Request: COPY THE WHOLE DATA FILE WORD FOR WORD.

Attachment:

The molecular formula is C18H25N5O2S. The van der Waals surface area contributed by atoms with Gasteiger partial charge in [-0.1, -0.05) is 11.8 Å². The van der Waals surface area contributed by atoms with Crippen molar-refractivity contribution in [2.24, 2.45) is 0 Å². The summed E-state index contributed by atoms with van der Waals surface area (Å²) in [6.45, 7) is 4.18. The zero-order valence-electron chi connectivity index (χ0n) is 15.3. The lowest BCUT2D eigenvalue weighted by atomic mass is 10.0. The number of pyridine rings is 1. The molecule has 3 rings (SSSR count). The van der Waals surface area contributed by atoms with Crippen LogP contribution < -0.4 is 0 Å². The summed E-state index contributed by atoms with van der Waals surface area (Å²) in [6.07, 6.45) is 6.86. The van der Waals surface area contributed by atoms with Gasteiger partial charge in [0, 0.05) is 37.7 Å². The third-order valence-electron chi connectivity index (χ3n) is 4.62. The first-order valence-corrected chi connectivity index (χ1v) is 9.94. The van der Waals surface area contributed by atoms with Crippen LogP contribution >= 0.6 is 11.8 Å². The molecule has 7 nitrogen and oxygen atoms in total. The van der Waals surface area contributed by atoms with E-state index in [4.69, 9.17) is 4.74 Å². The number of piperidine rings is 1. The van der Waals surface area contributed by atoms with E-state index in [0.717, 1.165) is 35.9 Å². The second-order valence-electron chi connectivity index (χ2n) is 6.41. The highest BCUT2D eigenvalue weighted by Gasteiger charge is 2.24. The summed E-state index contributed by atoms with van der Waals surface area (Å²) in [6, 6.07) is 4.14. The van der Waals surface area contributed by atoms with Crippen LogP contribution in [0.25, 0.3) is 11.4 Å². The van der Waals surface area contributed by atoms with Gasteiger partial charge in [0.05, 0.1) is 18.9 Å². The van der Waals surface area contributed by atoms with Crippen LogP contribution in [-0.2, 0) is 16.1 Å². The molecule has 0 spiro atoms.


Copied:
The molecular formula is C18H25N5O2S. The van der Waals surface area contributed by atoms with Gasteiger partial charge in [-0.1, -0.05) is 11.8 Å². The van der Waals surface area contributed by atoms with Crippen molar-refractivity contribution in [2.24, 2.45) is 0 Å². The summed E-state index contributed by atoms with van der Waals surface area (Å²) in [6.45, 7) is 4.18. The zero-order valence-electron chi connectivity index (χ0n) is 15.3. The lowest BCUT2D eigenvalue weighted by atomic mass is 10.0. The number of pyridine rings is 1. The molecule has 3 rings (SSSR count). The van der Waals surface area contributed by atoms with Crippen LogP contribution < -0.4 is 0 Å². The summed E-state index contributed by atoms with van der Waals surface area (Å²) in [6.07, 6.45) is 6.86. The van der Waals surface area contributed by atoms with Gasteiger partial charge in [0, 0.05) is 37.7 Å². The third-order valence-electron chi connectivity index (χ3n) is 4.62. The first-order valence-corrected chi connectivity index (χ1v) is 9.94. The van der Waals surface area contributed by atoms with Crippen LogP contribution >= 0.6 is 11.8 Å². The molecule has 7 nitrogen and oxygen atoms in total. The van der Waals surface area contributed by atoms with E-state index in [4.69, 9.17) is 4.74 Å². The number of piperidine rings is 1. The van der Waals surface area contributed by atoms with E-state index in [0.717, 1.165) is 35.9 Å². The second-order valence-electron chi connectivity index (χ2n) is 6.41. The highest BCUT2D eigenvalue weighted by Gasteiger charge is 2.24. The summed E-state index contributed by atoms with van der Waals surface area (Å²) in [6, 6.07) is 4.14. The van der Waals surface area contributed by atoms with Crippen LogP contribution in [0.25, 0.3) is 11.4 Å². The van der Waals surface area contributed by atoms with Gasteiger partial charge in [0.05, 0.1) is 18.9 Å². The van der Waals surface area contributed by atoms with Crippen LogP contribution in [-0.2, 0) is 16.1 Å². The molecule has 0 spiro atoms.